Compared with placebo, vitamin D supplementation was not found to reduce the risk of tuberculosis infection, tuberculosis disease, or acute respiratory infection in children with vitamin D deficiency living in Mongolia, according to study results published in The New England Journal of Medicine.1

Vitamin D deficiency has been associated with susceptibility to latent tuberculosis infection in schoolchildren.2 In addition, vitamin D supplementation has not only been shown to boost immunity to mycobacterial infection in persons in contact with others who have tuberculosis disease,3 but it also has been found to reduce the risk of conversion to a positive result on a tuberculin skin test in schoolchildren.4 As such, researchers in the present study hypothesized that vitamin D supplementation would reduce the risk of tuberculosis infection and disease in populations in which both vitamin D deficiency and tuberculosis are prevalent.

In order the test their hypothesis, the researchers conducted a phase 3, double-blind trial (ClinicalTrials.gov identifier: NCT02276755) of vitamin D supplementation in children between the ages of 6 and 13 years from 18 public schools in Ulaanbaatar, Mongolia, who had tested negative for Mycobacterium tuberculosis infection according to the QuantiFERON-TB Gold In-Tube assay (QFT). Children were randomly assigned in a 1:1 ratio to receive 1 capsule per week containing either 14,000 IU of vitamin D3 or placebo for 3 years.

The primary outcome was a positive QFT result at the 3-year follow-up, expressed as a proportion of children, as defined by an interferon-γ level that was at or above the manufacturer-recommended threshold value of 0.35 IU/mL. Secondary outcomes included serum 25 hydroxyvitamin D (25[OH]D) level at the end of the trial and the incidence of tuberculosis disease, acute respiratory infection, and adverse events.


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Among 8851 children (mean age, 9.4 years) who had a negative QFT result, 4418 were randomly assigned to receive vitamin D3 and 4433 to receive placebo. Mean serum 25(OH)D level was 11.9 ng/mL, with 95.6% of children having a 25(OH)D level <20 ng/mL and 31.8% having a 25(OH)D level <10 ng/mL.

At the 3-year follow-up, conversion to a positive QFT result occurred in 281 children. The percentage of children with a positive QFT result was similar in the 2 groups (3.6% [147 of 4074 children] in the vitamin D group and 3.3% [134 of 4043] in the placebo group [adjusted risk ratio (aRR), 1.10; 95% CI, 0.87-1.38; P =.42]). Thus, vitamin D supplementation did not result in lower risk of primary tuberculosis infection.

At 3 years, mean 25(OH)D level was higher in the vitamin D group than in the placebo group (31.0 ng/mL vs 10.7 ng/mL; mean between-group difference, 20.3 ng/mL; 95% CI, 19.9-20.6). At the end of the trial, 89.8% of children in the vitamin D group and 5.6% in the placebo group had a 25(OH)D level ≥20 ng/mL.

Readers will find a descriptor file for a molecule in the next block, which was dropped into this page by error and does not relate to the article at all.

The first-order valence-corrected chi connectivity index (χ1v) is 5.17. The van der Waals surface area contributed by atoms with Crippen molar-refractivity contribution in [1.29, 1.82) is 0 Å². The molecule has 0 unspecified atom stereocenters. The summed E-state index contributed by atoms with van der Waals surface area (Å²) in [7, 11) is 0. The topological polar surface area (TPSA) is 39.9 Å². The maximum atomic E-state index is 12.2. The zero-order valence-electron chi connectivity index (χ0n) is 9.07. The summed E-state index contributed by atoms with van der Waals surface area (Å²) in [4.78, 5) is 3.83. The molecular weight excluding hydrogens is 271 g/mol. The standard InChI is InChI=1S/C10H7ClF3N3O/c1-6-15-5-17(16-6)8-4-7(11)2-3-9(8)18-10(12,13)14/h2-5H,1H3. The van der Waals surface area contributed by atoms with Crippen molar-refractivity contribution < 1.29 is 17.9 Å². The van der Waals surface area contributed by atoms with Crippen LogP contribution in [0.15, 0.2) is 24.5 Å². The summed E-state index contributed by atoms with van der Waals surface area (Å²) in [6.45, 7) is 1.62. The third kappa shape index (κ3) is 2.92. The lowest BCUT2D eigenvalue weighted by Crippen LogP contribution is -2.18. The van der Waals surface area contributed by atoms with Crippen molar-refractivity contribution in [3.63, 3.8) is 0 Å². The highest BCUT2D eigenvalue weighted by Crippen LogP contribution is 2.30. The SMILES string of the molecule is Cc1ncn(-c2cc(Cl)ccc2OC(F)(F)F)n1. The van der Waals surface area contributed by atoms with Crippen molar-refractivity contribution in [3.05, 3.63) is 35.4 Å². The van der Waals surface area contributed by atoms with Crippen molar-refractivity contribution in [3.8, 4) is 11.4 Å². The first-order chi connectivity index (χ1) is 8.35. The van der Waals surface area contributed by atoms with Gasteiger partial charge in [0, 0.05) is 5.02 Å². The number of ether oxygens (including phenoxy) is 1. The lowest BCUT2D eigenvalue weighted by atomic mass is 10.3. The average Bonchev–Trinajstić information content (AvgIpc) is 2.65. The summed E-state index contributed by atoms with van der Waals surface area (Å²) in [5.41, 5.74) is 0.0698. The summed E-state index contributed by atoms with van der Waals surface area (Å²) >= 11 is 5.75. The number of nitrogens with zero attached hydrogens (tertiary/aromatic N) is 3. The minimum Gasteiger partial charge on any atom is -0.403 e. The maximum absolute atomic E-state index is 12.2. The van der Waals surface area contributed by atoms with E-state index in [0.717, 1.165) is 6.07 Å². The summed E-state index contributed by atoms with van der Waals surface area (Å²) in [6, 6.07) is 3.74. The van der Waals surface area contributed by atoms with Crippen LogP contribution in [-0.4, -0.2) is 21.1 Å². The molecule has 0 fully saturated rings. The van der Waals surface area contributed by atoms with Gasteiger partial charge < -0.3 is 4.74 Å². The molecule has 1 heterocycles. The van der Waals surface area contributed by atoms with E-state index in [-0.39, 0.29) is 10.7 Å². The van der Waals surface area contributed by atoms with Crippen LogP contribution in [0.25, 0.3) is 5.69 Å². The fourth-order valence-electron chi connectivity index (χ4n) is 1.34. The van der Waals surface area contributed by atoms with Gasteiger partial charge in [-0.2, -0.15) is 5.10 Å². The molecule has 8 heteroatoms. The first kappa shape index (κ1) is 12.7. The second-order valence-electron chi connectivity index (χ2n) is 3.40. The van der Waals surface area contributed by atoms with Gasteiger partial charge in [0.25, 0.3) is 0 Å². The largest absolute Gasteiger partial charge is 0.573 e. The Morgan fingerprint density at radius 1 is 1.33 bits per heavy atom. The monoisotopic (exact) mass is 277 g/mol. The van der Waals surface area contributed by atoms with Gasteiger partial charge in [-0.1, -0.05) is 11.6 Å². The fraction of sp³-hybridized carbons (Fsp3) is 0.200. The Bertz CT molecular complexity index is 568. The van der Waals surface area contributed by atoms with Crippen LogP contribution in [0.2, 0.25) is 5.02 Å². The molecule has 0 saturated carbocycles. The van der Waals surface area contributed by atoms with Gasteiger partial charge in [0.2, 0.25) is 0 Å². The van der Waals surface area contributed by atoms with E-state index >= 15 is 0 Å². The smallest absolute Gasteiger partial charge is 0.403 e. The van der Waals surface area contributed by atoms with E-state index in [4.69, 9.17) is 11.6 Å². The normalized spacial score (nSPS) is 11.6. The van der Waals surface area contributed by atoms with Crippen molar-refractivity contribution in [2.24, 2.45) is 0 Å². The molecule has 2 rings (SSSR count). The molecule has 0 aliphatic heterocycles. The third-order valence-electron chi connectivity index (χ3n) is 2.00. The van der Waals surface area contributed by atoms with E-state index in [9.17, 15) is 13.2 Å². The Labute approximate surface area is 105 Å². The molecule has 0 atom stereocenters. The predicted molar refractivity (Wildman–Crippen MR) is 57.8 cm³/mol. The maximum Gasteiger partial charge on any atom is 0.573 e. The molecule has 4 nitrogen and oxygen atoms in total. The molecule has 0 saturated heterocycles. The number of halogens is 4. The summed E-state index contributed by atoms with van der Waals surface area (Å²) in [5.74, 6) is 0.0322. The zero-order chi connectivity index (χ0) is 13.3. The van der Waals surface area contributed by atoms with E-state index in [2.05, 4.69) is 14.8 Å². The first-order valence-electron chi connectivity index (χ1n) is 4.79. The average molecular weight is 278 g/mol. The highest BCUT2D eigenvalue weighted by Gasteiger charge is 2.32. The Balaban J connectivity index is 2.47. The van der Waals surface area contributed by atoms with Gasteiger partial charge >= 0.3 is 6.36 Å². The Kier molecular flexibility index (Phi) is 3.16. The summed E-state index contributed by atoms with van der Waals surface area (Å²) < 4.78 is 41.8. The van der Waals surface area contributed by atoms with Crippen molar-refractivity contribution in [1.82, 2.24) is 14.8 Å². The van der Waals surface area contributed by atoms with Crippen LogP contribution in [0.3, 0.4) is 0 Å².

Tuberculosis disease was diagnosed in 21 children in the vitamin D group and in 25 children in the placebo group (aRR, 0.87; 95% CI, 0.49-1.55). A total of 29 children in the vitamin D group and 34 in the placebo group were hospitalized for treatment of acute respiratory infection (aRR, 0.86; 95% CI, 0.52-1.40). The incidence of adverse events did not differ significantly between the 2 groups.

As QFT conversion at the higher threshold of 4.0 IU/mL has recently been reported to be more sustained than at the threshold of 0.35 IU/mL,5 the researchers conducted a post hoc analysis with a QFT conversion at the threshold of 4.0 IU/mL as another secondary outcome to the analysis plan. No significant effect of the intervention on this outcome was seen in the trial population as a whole, but subgroup analysis raised the possibility that in children with baseline 25(OH)D levels <10 ng/mL, the risk of QFT conversion at this higher cutoff was lower among children assigned to receive vitamin D than among those assigned to placebo (aRR, 0.41; 95% CI, 0.17-0.99); this result was not seen in children with baseline 25(OH)D levels ≥10 ng/mL (adjusted RR, 0.90; 95% CI, 0.46-1.77).

The researchers did note that the results of this subgroup analysis should be interpreted with caution, given that there was no adjustment for multiple comparisons and the analysis was performed post hoc. They added that additional follow up is “planned to determine whether the intervention had an effect on sustained QFT conversion in the trial population.”

References

1. Ganmaa D, Uyanga B, Zhou X, et al. Vitamin D supplements for prevention of tuberculosis infection and disease. N Engl J Med. 2020;383(4):359-368.

2. Ganmaa D, Khudyakov P, Buyanjargal U, et al. Prevalence and determinants of QuantiFERON-diagnosed tuberculosis infection in 9810 Mongolian schoolchildren. Clin Infect Dis. 2019;69(5): 813-819.

3. Martineau AR, Wilkinson RJ, Wilkinson KA, et al. A single dose of vitamin D enhances immunity to mycobacteria. Am J Respir Crit Care Med. 2007;176(2):208-213.

4. Ganmaa D, Giovannucci E, Bloom BR, et al. Vitamin D, tuberculin skin test conversion, and latent tuberculosis in Mongolian school-age children: a randomized, double-blind, placebo-controlled feasibility trial. Am J Clin Nutr. 2012;96(2):391-396.

5. Nemes E, Geldenhuys H, Rozot V, et al; for the C-040-404 Study Team. Prevention of M. tuberculosis infection with H4:IC31 vaccine or BCG revaccination. N Engl J Med. 2018;379(2):138-149.

This article originally appeared on Infectious Disease Advisor